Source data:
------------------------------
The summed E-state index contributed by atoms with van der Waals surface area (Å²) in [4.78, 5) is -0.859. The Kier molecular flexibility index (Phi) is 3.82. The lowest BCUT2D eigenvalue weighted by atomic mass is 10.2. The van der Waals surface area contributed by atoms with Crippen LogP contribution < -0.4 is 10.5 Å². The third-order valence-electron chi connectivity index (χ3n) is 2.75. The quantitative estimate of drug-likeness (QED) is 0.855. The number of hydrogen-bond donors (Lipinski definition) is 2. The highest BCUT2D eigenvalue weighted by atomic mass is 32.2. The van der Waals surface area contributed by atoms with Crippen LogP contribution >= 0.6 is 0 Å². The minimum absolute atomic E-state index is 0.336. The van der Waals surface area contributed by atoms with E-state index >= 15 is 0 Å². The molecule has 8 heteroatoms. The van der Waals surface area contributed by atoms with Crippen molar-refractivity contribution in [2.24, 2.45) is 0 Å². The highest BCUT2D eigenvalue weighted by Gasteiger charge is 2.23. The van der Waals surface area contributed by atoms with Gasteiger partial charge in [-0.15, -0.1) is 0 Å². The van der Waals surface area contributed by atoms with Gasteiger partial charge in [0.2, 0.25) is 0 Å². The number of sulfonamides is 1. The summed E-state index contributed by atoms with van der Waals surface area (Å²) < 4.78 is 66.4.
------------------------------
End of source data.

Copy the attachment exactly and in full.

The summed E-state index contributed by atoms with van der Waals surface area (Å²) in [4.78, 5) is -0.859. The Kier molecular flexibility index (Phi) is 3.82. The lowest BCUT2D eigenvalue weighted by atomic mass is 10.2. The van der Waals surface area contributed by atoms with Crippen LogP contribution < -0.4 is 10.5 Å². The third-order valence-electron chi connectivity index (χ3n) is 2.75. The quantitative estimate of drug-likeness (QED) is 0.855. The number of hydrogen-bond donors (Lipinski definition) is 2. The highest BCUT2D eigenvalue weighted by atomic mass is 32.2. The van der Waals surface area contributed by atoms with Crippen LogP contribution >= 0.6 is 0 Å². The minimum absolute atomic E-state index is 0.336. The van der Waals surface area contributed by atoms with E-state index >= 15 is 0 Å². The molecule has 8 heteroatoms. The van der Waals surface area contributed by atoms with Crippen molar-refractivity contribution in [2.24, 2.45) is 0 Å². The highest BCUT2D eigenvalue weighted by Gasteiger charge is 2.23. The van der Waals surface area contributed by atoms with Gasteiger partial charge in [-0.15, -0.1) is 0 Å². The van der Waals surface area contributed by atoms with Gasteiger partial charge in [0.2, 0.25) is 0 Å². The number of sulfonamides is 1. The summed E-state index contributed by atoms with van der Waals surface area (Å²) < 4.78 is 66.4.